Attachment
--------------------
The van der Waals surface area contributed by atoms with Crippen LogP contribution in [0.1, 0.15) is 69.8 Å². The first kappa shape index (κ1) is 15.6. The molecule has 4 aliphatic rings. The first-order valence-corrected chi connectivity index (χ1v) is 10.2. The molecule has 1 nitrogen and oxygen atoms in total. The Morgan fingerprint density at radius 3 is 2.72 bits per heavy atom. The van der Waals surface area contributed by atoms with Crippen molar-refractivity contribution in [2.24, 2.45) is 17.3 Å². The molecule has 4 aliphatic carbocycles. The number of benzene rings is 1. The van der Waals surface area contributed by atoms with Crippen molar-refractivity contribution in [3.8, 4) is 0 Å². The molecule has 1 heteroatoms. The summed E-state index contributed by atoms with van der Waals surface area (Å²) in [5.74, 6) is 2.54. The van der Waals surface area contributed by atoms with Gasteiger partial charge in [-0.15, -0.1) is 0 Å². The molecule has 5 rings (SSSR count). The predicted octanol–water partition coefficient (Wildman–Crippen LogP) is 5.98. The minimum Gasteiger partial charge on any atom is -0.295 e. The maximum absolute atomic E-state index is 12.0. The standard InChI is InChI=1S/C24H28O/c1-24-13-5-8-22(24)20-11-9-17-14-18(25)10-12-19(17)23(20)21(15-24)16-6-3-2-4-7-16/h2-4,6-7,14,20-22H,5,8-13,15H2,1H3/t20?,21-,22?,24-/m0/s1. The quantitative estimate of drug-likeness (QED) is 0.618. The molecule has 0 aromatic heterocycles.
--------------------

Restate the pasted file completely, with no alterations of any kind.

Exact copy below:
The van der Waals surface area contributed by atoms with Crippen LogP contribution in [0.1, 0.15) is 69.8 Å². The first kappa shape index (κ1) is 15.6. The molecule has 4 aliphatic rings. The first-order valence-corrected chi connectivity index (χ1v) is 10.2. The molecule has 1 nitrogen and oxygen atoms in total. The Morgan fingerprint density at radius 3 is 2.72 bits per heavy atom. The van der Waals surface area contributed by atoms with Crippen molar-refractivity contribution in [2.24, 2.45) is 17.3 Å². The molecule has 4 aliphatic carbocycles. The number of benzene rings is 1. The van der Waals surface area contributed by atoms with Crippen molar-refractivity contribution in [3.8, 4) is 0 Å². The molecule has 1 heteroatoms. The summed E-state index contributed by atoms with van der Waals surface area (Å²) in [5.74, 6) is 2.54. The van der Waals surface area contributed by atoms with Gasteiger partial charge in [-0.15, -0.1) is 0 Å². The molecule has 5 rings (SSSR count). The predicted octanol–water partition coefficient (Wildman–Crippen LogP) is 5.98. The minimum Gasteiger partial charge on any atom is -0.295 e. The maximum absolute atomic E-state index is 12.0. The standard InChI is InChI=1S/C24H28O/c1-24-13-5-8-22(24)20-11-9-17-14-18(25)10-12-19(17)23(20)21(15-24)16-6-3-2-4-7-16/h2-4,6-7,14,20-22H,5,8-13,15H2,1H3/t20?,21-,22?,24-/m0/s1. The quantitative estimate of drug-likeness (QED) is 0.618. The molecule has 0 aromatic heterocycles.